Meanwhile, former Republican state legislator, election attorney and St. Thomas University adjunct professor Juan-Carlos Planas reported incidents of voter suppression tactics at the Miami Gardens polling site.
Now a Democrat, Planas says a poll watcher from the Republican party would not allow voters to receive help in determining their proper polling precinct.
Christ the King Catholic Church in South Dade saw similar efforts as Trump supporters pulled up to the polling site to intimidate voters, said Planas.
“It’s a little scary knowing that Trump supporters may try something after results, but we have to stand our ground and not let it intimidate us,” said Arinah.
Across from the Lemon City library, The Miami Times spotted a Trump flag flying high above an even larger black and blue American flag known as the “Thin Blue Line.” The controversial flag is hailed as a sign of police solidarity and criticized as a symbol of white supremacy.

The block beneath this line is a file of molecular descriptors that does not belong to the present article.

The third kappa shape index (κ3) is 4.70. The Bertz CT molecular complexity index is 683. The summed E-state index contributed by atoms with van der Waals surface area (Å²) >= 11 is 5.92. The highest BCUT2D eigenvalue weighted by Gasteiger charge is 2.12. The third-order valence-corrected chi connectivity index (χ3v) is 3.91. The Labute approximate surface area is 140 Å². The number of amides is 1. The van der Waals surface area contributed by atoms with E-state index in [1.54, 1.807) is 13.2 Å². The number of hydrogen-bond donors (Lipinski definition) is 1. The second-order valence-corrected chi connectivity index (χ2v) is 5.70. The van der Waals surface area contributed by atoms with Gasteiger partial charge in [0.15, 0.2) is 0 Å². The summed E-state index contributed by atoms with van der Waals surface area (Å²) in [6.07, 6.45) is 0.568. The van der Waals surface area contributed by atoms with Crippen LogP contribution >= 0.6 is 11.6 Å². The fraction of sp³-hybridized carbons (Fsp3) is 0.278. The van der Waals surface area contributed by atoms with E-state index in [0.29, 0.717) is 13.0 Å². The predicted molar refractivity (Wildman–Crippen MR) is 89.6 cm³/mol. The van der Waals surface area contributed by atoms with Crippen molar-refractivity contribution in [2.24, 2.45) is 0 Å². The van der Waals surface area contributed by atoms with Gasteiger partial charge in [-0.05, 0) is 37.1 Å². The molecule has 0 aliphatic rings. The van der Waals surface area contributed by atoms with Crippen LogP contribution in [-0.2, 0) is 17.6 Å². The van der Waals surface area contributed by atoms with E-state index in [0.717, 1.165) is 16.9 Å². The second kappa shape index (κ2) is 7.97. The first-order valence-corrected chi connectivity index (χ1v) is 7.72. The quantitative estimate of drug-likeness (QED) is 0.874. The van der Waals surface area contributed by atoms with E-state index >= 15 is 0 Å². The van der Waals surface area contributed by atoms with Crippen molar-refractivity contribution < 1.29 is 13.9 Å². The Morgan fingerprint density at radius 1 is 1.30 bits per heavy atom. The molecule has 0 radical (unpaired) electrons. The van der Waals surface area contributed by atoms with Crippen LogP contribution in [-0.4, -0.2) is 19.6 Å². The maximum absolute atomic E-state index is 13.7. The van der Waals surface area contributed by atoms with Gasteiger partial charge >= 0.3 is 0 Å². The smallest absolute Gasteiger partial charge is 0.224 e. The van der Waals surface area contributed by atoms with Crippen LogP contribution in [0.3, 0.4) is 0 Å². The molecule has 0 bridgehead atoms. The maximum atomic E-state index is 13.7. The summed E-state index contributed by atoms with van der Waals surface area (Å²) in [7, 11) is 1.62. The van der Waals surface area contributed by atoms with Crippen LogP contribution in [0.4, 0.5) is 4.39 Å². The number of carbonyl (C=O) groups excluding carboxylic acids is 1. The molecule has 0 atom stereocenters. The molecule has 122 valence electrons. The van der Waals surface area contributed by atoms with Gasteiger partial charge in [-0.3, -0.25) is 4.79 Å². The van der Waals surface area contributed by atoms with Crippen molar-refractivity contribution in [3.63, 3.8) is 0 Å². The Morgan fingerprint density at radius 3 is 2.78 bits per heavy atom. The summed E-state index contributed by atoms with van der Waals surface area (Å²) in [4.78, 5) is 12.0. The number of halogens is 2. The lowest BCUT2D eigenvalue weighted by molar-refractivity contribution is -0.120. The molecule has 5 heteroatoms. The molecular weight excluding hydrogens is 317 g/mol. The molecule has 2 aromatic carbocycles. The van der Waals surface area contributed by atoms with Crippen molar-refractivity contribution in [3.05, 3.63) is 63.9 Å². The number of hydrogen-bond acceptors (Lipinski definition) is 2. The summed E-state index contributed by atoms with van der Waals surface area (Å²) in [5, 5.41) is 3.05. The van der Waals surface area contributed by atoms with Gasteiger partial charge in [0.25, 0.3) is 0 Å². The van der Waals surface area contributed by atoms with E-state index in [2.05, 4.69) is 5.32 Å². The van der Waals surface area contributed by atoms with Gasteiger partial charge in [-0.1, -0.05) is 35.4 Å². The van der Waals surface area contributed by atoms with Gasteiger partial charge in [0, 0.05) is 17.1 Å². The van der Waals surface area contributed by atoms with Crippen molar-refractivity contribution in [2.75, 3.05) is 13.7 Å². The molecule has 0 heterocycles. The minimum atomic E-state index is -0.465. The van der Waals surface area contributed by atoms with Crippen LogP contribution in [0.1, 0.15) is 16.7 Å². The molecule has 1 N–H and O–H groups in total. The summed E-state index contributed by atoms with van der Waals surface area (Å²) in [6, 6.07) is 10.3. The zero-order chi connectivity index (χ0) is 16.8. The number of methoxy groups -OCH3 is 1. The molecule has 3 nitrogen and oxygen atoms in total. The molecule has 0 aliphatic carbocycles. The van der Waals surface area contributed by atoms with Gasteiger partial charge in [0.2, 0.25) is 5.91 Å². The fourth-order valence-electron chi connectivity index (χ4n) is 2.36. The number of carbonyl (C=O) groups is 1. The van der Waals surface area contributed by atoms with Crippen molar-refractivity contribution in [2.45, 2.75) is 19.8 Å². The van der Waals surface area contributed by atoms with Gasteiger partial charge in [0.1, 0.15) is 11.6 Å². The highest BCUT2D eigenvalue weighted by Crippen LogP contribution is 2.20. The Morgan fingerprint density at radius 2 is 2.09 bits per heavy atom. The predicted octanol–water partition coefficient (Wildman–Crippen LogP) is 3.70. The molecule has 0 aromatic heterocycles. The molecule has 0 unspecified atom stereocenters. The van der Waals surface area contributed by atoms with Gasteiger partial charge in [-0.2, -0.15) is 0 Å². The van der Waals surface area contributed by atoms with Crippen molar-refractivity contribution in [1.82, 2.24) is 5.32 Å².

Linda Julien, a candidate who was running for Miami Gardens Council Seat 5, was impressed by the turnout and hoped all votes would be counted before a winner was determined.
“The Haitian voter turnout has been amazing here. They came out in strong numbers. We’re hoping for good results and want Biden elected, but we’re also pushing people to educate themselves on policies for both candidates,” she said.
The most common issue during Election Day was voters being rerouted to other precincts.
Ronald Symonette mentioned the constant driving back and forth could be discouraging to other voters like himself with a limited schedule.
“No matter what the turnout is, the work doesn’t end here. The work continues after Nov. 3,” said Mari Angela Cordero of the Family Action Network communication and advocacy team.
She motivated voters to be involved beyond just elections by having conversations with policymakers in their community.
Miami-Dade and Broward counties both reported higher than expected Election Day turnouts as of late Tuesday morning, but lines were either short or nonexistent at the locations visited by The Miami Times, with brisk business at the drop boxes for mail-in-ballots.
Some cities did experience long lines early in the day, and there were sporadic reports of voting equipment issues and polling places opening late in a few Georgia and Ohio counties.